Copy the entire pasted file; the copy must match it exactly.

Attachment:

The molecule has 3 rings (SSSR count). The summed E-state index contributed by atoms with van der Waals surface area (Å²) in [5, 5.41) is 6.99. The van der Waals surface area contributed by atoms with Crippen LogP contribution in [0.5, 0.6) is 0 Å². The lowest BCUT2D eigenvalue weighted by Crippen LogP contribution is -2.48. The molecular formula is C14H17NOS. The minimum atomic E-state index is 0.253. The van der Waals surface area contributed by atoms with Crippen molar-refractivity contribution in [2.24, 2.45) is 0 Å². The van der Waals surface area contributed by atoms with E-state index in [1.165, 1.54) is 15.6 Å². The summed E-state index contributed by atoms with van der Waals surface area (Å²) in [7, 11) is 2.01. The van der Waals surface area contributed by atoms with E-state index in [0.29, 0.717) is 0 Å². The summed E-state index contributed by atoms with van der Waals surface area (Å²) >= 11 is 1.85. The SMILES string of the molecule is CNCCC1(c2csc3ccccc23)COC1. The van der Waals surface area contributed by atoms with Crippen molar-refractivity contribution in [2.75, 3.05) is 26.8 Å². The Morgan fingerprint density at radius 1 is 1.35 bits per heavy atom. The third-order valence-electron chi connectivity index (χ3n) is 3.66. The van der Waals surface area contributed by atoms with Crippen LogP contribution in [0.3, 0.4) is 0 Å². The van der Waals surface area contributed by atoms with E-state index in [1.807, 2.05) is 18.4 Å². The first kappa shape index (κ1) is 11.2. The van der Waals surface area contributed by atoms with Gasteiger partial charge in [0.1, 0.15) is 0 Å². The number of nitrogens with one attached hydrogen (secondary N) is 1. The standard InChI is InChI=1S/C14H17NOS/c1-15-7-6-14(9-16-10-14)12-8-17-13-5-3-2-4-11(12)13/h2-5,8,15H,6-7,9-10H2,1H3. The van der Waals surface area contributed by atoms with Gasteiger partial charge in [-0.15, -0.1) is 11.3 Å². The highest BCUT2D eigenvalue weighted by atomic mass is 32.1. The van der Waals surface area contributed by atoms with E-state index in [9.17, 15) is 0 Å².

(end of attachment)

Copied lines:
The molecule has 3 rings (SSSR count). The summed E-state index contributed by atoms with van der Waals surface area (Å²) in [5, 5.41) is 6.99. The van der Waals surface area contributed by atoms with Crippen LogP contribution in [0.5, 0.6) is 0 Å². The lowest BCUT2D eigenvalue weighted by Crippen LogP contribution is -2.48. The molecular formula is C14H17NOS. The minimum atomic E-state index is 0.253. The van der Waals surface area contributed by atoms with Crippen molar-refractivity contribution in [2.24, 2.45) is 0 Å². The van der Waals surface area contributed by atoms with E-state index in [1.165, 1.54) is 15.6 Å². The summed E-state index contributed by atoms with van der Waals surface area (Å²) in [7, 11) is 2.01. The van der Waals surface area contributed by atoms with E-state index in [0.29, 0.717) is 0 Å². The summed E-state index contributed by atoms with van der Waals surface area (Å²) >= 11 is 1.85. The SMILES string of the molecule is CNCCC1(c2csc3ccccc23)COC1. The van der Waals surface area contributed by atoms with Crippen molar-refractivity contribution in [2.75, 3.05) is 26.8 Å². The Morgan fingerprint density at radius 1 is 1.35 bits per heavy atom. The third-order valence-electron chi connectivity index (χ3n) is 3.66. The van der Waals surface area contributed by atoms with Crippen LogP contribution in [0.3, 0.4) is 0 Å². The van der Waals surface area contributed by atoms with E-state index in [1.807, 2.05) is 18.4 Å². The first kappa shape index (κ1) is 11.2. The van der Waals surface area contributed by atoms with Gasteiger partial charge in [0.1, 0.15) is 0 Å². The number of nitrogens with one attached hydrogen (secondary N) is 1. The standard InChI is InChI=1S/C14H17NOS/c1-15-7-6-14(9-16-10-14)12-8-17-13-5-3-2-4-11(12)13/h2-5,8,15H,6-7,9-10H2,1H3. The van der Waals surface area contributed by atoms with Gasteiger partial charge in [-0.15, -0.1) is 11.3 Å². The highest BCUT2D eigenvalue weighted by atomic mass is 32.1. The van der Waals surface area contributed by atoms with E-state index in [9.17, 15) is 0 Å².